3.2 Mid-infrared spectra (FTIR) of PVC/OEO films

Figure 2 shows the FTIR spectra obtained in the mid-infrared region of orange essential oil, pure PVC film and PVC films additivated with 2, 10 and 30% w/w of orange essential oil. In this figure the main bands have been identified in accordance with the literature, found in pure PVC film which are 2911, 1249, 957, 837 and 616 cm-1 related to the CH stretching, CH rocking, trans CH wagging C-Cl stretching and cis CH wagging, respectively[43]. In PVC films additivated with orange essential oil, a 1644 cm-1 peak band is observed. This band gives evidence of the presence of orange essential oil which is identified as the stretch of the C = C bond. This band is present in orange essential oil, but it is not present in the PVC FTIR spectrum, so this band can be used for purposes of evaluating oil migration in a food simulant environment. In Figure 3 there is a 1670-1616 cm-1 region in the spectra of films evaluated. As can be seen in Figure 3 , the increased peak of the band is due to the increase in the percentage of oil.

Figure 2 FTIR spectra of the orange essential oil (OEO), pure poly(vinyl chloride) film (PVC) and poly(vinyl chloride) films additivated with 2, 10 and 30% of w/w of orange essential oil (PVC/2%OEO, PVC/10%OEO and PVC/30%OEO, respectively).  

Figure 3 FTIR spectra of the orange essential oil (OEO), pure poly(vinyl chloride) film (PVC) and poly(vinyl chloride) films additivated with 2, 10 and 30% of w/w of orange essential oil (PVC/2%OEO, PVC/10%OEO and PVC/30%OEO, respectively) in the region of 1616-1670 cm-1.  

3.3 Migration test of the orange essential oil

For migration analysis, samples of PVC films were evaluated. These PVC films were additivated with 2%, 10% and 30% w/w of OEO exposed to the following chemical agents: 10% ethanol, olive oil and water. These media simulate alcoholic foods (ethanol), greasy food (olive oil) and aqueous non-acid foods (pH > 4.5) (water), as established by Resolution Nº. 32 of the Common Market Group, MERCOSUR (2010)[44].The acquisition of the spectra was carried out in periods of 0, 36, 84 and 162 hours. Figure 4 shows the spectra of PVC samples additivated with 2% w/w of OEO. The essential oil migration to the film surface can be observed by the decrease in peak at the 1644 cm-1 band.

Figure 4 Migration in pure poly(vinyl chloride) film (PVC) and poly(vinyl chloride) film additivated with 2% of w/w of orange essential oil (PVC/OEO) in the simulants: (a) ethanol; (b) olive; and (c) water by Infrared.  

Figure 4 shows a decrease in the intensity of the peak at periods of 36, 84 and 162 hours. This migration is justified by the diffusion mechanism that is strongly influenced by interactions occurring between the media and the packaging material[45].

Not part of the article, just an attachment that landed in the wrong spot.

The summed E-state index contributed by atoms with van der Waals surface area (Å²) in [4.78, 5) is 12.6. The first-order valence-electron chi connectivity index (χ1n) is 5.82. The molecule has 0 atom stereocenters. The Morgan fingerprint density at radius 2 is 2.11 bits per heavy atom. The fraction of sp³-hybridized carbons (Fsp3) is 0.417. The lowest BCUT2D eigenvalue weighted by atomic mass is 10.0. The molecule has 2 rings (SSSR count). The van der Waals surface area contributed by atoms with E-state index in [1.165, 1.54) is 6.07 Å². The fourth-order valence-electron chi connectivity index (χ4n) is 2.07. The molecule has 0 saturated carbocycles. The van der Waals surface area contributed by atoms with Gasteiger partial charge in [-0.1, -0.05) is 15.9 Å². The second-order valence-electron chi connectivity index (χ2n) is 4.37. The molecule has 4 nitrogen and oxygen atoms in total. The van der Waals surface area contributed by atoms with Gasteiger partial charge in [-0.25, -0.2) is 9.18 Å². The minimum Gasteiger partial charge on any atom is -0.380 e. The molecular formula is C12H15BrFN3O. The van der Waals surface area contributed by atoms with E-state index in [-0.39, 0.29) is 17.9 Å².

Figure 5 illustrates the spectra of PVC samples with 30% w/w of OEO. Figure 5 a shows that OEO migration in the ethanol simulant occurs gradually over the period. Figure 5 b shows migration in the simulant olive oil with higher speed, being completed in the first 36 h. Figure 5 c shows OEO migration at a slower speed, as can be verified by the intensity of the peak at 1644 cm-1.

Figure 5 Migration in pure poly(vinyl chloride) film (PVC) and poly(vinyl chloride) film additivated with 30% of w/w of orange essential oil (PVC/OEO) in the simulants: (a) ethanol; (b) olive; and (c) water by Infrared.  

The migration of orange essential oil in the simulant olive oil occurred with higher speed due to the affinity and solubility between them. The diffusion of the active agent and its solubility of the polymer is extremely important to define the basic conditions for their use. The diffusion behavior of chemicals incorporated in the polymers is a very complex process and depends on several parameters, such as the concentration of substances in the packing, nature of the food, temperature and the period of time during which the contact lasts[46]. In the literature, there are studies that have evaluated the migration of limonene in other polymers. Authors evaluated the diffusion of limonene in low-density polyethylene film[47].They found that limonene diffusion velocity in the polymer was low due to the morphological differences in the polymer.

3.4 Antimicrobial activity of OEL

Figures 6 6b illustrate the antimicrobial test through the zone of inhibition for S. aureus (Gram positive) and E. coli (Gram-negative). It can be seen that these figures the zone of inhibition showed antimicrobial activity for the bacteria tested in the oil. Diameters of the inhibition halos shown in Figures 6 6b were 21,6 mm and 38,5 mm, respectively. The antimicrobial activity of orange essential oil has also been observed by other authors[48,49].

Figure 6 Antimicrobial test through the zone of inhibition: (a) S. aureus (Gram positive); (b) E. coli (Gram-negative).  

3.5 Mechanical properties

Table 2 shows the results of tensile tests for mechanical properties, using Young's modulus, percentage elongation at break and tensile strength of PVC films, PVC/2%OEO, PVC/10%OEO and PVC/30%OEO. The mean values of the mechanical properties obtained through the mechanical tests were compared statistically with Duncan’s test at a significance level of 5% (p <0.05). We verified that there was a reduction of the values of Young's modulus for the additive with 30% w/w of OEO. For the percentage elongation at break, the values presented no statistical differences for the level of significance of 5%. For maximum stress, significant changes were observed from the additive with 10% w/w of OEO.